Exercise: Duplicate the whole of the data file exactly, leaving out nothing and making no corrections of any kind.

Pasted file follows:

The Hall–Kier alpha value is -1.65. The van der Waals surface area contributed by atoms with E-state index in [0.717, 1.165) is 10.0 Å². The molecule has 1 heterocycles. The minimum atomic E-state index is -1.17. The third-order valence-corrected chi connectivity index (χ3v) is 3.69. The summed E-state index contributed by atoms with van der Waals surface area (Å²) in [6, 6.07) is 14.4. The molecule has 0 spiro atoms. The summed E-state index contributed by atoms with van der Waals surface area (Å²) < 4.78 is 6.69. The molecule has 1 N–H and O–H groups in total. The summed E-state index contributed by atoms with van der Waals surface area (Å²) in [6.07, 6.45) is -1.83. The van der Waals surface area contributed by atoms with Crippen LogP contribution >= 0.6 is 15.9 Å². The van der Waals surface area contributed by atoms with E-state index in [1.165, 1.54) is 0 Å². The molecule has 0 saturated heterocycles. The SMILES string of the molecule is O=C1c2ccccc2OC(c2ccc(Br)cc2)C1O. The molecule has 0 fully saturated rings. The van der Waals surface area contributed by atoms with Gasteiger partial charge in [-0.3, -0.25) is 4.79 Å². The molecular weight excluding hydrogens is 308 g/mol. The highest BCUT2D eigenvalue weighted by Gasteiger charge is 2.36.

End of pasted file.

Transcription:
The Hall–Kier alpha value is -1.65. The van der Waals surface area contributed by atoms with E-state index in [0.717, 1.165) is 10.0 Å². The molecule has 1 heterocycles. The minimum atomic E-state index is -1.17. The third-order valence-corrected chi connectivity index (χ3v) is 3.69. The summed E-state index contributed by atoms with van der Waals surface area (Å²) in [6, 6.07) is 14.4. The molecule has 0 spiro atoms. The summed E-state index contributed by atoms with van der Waals surface area (Å²) < 4.78 is 6.69. The molecule has 1 N–H and O–H groups in total. The summed E-state index contributed by atoms with van der Waals surface area (Å²) in [6.07, 6.45) is -1.83. The van der Waals surface area contributed by atoms with Crippen LogP contribution >= 0.6 is 15.9 Å². The van der Waals surface area contributed by atoms with E-state index in [1.165, 1.54) is 0 Å². The molecule has 0 saturated heterocycles. The SMILES string of the molecule is O=C1c2ccccc2OC(c2ccc(Br)cc2)C1O. The molecule has 0 fully saturated rings. The van der Waals surface area contributed by atoms with Gasteiger partial charge in [-0.3, -0.25) is 4.79 Å². The molecular weight excluding hydrogens is 308 g/mol. The highest BCUT2D eigenvalue weighted by Gasteiger charge is 2.36.